The White Mountains Hut Traverse is a gnarly 49-mile route that links 8 huts operated by the Applachian Mountain Club (AMC), between Carter Hut and Lonesome Lake Hut. Fast trips on the route go back at least to the 1930s (see below, and this site, and here). Until recently, Matthew Cull was thought to hold the fastest time, 13h9m set in 1993. Cull obtained signatures from the crew at each hut along the way, and his progress was monitored by the hut crews via radio. He published an account of his trip in the Dec. 1993 - Jan. 1994 issue of Running Wild magazine, which is posted at the bottom of this page. Cull believed the previous record to be 14h05m, set by Bob Biddle in 1981. [Biddle confirmed this as follows (2020): "I did do a hut traverse in 1981 which was fast for back then. Four of us started together, all from the AMC trail crew, three guys and one woman, and all four of us finished, but I finished first. The woman Leslie Wright finished in around 17 hours which might have been the women's FKT back then. We started at Carter, ended at Lonesome, and did take breaks and got help - food - drink at the huts, which were included in the overall time. We skipped Pinkham as it is not really a hut."]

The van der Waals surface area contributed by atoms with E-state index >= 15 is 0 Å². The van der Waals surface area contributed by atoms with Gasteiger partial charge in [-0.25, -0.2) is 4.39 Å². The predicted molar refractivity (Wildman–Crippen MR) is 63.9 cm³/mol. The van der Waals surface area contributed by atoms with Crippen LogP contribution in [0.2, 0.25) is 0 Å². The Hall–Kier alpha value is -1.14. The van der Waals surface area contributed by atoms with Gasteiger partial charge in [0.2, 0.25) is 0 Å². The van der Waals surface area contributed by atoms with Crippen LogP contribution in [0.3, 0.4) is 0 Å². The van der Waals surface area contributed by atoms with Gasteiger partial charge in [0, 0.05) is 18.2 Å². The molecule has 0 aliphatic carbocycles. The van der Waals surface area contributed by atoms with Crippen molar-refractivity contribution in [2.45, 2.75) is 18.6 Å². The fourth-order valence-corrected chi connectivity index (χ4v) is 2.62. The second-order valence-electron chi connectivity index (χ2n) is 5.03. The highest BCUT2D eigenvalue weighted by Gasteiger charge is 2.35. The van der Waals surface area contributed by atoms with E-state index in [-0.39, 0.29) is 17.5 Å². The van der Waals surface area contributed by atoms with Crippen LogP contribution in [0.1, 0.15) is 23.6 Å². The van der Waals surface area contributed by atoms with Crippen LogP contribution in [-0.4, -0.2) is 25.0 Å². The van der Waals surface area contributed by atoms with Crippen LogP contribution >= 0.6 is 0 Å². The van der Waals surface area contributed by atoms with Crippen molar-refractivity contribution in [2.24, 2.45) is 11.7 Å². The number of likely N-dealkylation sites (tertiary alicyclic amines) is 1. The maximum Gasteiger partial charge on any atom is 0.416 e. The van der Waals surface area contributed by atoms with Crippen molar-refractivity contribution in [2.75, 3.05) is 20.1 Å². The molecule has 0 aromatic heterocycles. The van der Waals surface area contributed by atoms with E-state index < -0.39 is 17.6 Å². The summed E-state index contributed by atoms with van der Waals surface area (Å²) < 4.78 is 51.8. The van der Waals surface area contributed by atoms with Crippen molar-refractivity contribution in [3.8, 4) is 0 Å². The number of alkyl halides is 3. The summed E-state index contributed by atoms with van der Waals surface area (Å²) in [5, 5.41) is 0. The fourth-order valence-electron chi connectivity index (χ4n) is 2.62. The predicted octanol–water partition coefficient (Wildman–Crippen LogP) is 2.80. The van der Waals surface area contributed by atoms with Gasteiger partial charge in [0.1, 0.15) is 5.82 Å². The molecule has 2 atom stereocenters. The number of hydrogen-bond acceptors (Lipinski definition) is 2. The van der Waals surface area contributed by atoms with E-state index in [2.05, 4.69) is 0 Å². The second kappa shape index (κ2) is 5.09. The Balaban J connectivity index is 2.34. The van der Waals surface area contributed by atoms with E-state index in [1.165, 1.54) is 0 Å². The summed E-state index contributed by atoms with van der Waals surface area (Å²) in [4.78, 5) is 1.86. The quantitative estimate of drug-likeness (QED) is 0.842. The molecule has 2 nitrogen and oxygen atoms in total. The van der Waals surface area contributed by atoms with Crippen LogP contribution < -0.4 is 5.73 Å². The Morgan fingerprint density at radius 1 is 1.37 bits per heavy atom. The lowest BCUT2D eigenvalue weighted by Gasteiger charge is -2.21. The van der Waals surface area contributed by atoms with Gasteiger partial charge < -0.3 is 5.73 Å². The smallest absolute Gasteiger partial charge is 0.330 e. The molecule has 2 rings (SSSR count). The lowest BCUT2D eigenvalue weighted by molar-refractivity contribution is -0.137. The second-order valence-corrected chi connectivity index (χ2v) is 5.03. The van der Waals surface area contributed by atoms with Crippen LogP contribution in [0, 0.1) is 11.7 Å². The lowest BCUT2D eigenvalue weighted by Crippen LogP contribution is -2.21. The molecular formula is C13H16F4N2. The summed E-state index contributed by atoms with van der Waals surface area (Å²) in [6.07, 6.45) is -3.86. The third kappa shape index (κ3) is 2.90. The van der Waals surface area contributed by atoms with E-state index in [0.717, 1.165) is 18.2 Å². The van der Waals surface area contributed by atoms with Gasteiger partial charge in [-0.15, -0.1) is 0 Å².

In 2007 it was reported on the Views From the Top forum that Alex MacPhail had run the Hut-to-Hut in a time of 12h11m, set when he was a hut "croo" person way back in 1963! Later, in 2010, MacPhail wrote a history of the Hut-to-Hut traverse (whitemountainsojourn.blogspot.com/2010_08_01_archive.html), including earlier speed records and a detailed account of his own 1963 trip. However, there are discrepancies in some of the details (splits) reported by MacPhail in 2007 and 2010. In an email exchange with me, MacPhail explained that he never intended to claim a record for the traverse, and had done his run purely as a personal challenge and for training. He explained that some of the details were from memory, which was obviously subject to error after 45+ years. He did indicate that the total time of 12h11m was accurate to the extent that his watch was accurate. Finally, MacPhail said "I do not feel comfortable with anyone using my time as 'the record' ".